JOURNAL ARTICLE
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Long-term results of laryngotracheal resection for benign stenosis from a series of 109 consecutive patients.

OBJECTIVES: Long-term results of patients undergoing laryngotracheal resection for benign stenosis are reported. This is the largest series ever published.

METHODS: Between 1991 and March 2015, 109 consecutive patients (64 males, 45 females; mean age 39 ± 10.9 years) underwent laryngotracheal resection for subglottic postintubation (93) or idiopathic (16) stenosis. Preoperative procedures included tracheostomy in 35 patients, laser in 17 and laser plus stenting in 18. The upper limit of the stenosis ranged between actual involvement of the vocal cords and 1.5 cm from the glottis. Airway resection length ranged between 1.5 and 6 cm (mean 3.4 ± 0.8 cm) and it was over 4.5 cm in 14 patients. Laryngotracheal release was performed in 9 patients (suprahyoid in 7, pericardial in 1 and suprahyoid + pericardial in 1).

RESULTS: There was no perioperative mortality. Ninety-nine patients (90.8%) had excellent or good early results. Ten patients (9.2%) experienced complications including restenosis in 8, dehiscence in 1 and glottic oedema requiring tracheostomy in 1. Restenosis was treated in all 8 patients with endoscopic procedures (5 laser, 2 laser + stent, 1 mechanical dilatation). The patient with anastomotic dehiscence required temporary tracheostomy closed after 1 year with no sequelae. One patient presenting postoperative glottic oedema underwent permanent tracheostomy. Minor complications occurred in 4 patients (3 wound infections, 1 atrial fibrillation). Definitive excellent or good results were achieved in 94.5% of patients. Twenty-eight post-coma patients with neuropsychiatric disorders showed no increased complication and failure rate.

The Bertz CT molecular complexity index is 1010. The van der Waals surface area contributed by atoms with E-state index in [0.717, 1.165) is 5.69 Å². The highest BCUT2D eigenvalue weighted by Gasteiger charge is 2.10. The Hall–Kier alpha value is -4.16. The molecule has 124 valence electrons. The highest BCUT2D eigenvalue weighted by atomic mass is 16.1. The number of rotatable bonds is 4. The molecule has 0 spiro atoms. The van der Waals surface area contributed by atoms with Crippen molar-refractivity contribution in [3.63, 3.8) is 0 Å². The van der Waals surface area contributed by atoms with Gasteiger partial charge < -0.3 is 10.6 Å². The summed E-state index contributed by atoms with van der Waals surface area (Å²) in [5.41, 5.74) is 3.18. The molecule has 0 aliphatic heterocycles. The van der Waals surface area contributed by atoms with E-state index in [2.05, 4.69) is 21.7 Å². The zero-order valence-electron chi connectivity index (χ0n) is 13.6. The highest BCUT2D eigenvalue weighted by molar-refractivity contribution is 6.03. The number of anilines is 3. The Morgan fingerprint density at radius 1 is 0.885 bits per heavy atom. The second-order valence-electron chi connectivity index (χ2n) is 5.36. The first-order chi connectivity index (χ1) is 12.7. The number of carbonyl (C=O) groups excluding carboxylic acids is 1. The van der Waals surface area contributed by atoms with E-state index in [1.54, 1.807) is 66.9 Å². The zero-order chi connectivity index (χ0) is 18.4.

CONCLUSIONS: Laryngotracheal resection is the definitive curative treatment for subglottic stenosis allowing very high success rate at long term. Early complications can be managed by endoscopic procedures achieving excellent and stable results over time.

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